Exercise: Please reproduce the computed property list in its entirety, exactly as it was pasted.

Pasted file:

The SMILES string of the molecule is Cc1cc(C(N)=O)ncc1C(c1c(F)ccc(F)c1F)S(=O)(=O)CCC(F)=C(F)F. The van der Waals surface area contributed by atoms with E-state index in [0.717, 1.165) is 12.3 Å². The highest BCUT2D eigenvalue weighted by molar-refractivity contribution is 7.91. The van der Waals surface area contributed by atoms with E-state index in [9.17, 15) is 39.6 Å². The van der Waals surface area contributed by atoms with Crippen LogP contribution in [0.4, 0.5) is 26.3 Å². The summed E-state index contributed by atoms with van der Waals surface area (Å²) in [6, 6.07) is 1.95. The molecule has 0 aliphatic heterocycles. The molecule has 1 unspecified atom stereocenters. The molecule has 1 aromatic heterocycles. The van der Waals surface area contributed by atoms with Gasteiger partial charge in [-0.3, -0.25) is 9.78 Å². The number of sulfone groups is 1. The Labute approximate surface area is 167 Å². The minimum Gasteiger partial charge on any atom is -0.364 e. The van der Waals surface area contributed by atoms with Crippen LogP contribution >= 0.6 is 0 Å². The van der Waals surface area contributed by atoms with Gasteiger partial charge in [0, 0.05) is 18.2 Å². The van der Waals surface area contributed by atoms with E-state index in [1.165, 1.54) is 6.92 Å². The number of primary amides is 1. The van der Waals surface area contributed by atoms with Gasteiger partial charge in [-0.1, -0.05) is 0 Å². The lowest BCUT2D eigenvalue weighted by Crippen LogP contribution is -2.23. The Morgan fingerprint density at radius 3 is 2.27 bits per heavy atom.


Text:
The SMILES string of the molecule is Cc1cc(C(N)=O)ncc1C(c1c(F)ccc(F)c1F)S(=O)(=O)CCC(F)=C(F)F. The van der Waals surface area contributed by atoms with E-state index in [0.717, 1.165) is 12.3 Å². The highest BCUT2D eigenvalue weighted by molar-refractivity contribution is 7.91. The van der Waals surface area contributed by atoms with E-state index in [9.17, 15) is 39.6 Å². The van der Waals surface area contributed by atoms with Crippen LogP contribution in [0.4, 0.5) is 26.3 Å². The summed E-state index contributed by atoms with van der Waals surface area (Å²) in [6, 6.07) is 1.95. The molecule has 0 aliphatic heterocycles. The molecule has 1 unspecified atom stereocenters. The molecule has 1 aromatic heterocycles. The van der Waals surface area contributed by atoms with Gasteiger partial charge in [-0.3, -0.25) is 9.78 Å². The number of sulfone groups is 1. The Labute approximate surface area is 167 Å². The minimum Gasteiger partial charge on any atom is -0.364 e. The van der Waals surface area contributed by atoms with Crippen LogP contribution >= 0.6 is 0 Å². The van der Waals surface area contributed by atoms with Gasteiger partial charge in [0, 0.05) is 18.2 Å². The van der Waals surface area contributed by atoms with E-state index in [1.165, 1.54) is 6.92 Å². The number of primary amides is 1. The van der Waals surface area contributed by atoms with Gasteiger partial charge in [-0.1, -0.05) is 0 Å². The lowest BCUT2D eigenvalue weighted by Crippen LogP contribution is -2.23. The Morgan fingerprint density at radius 3 is 2.27 bits per heavy atom.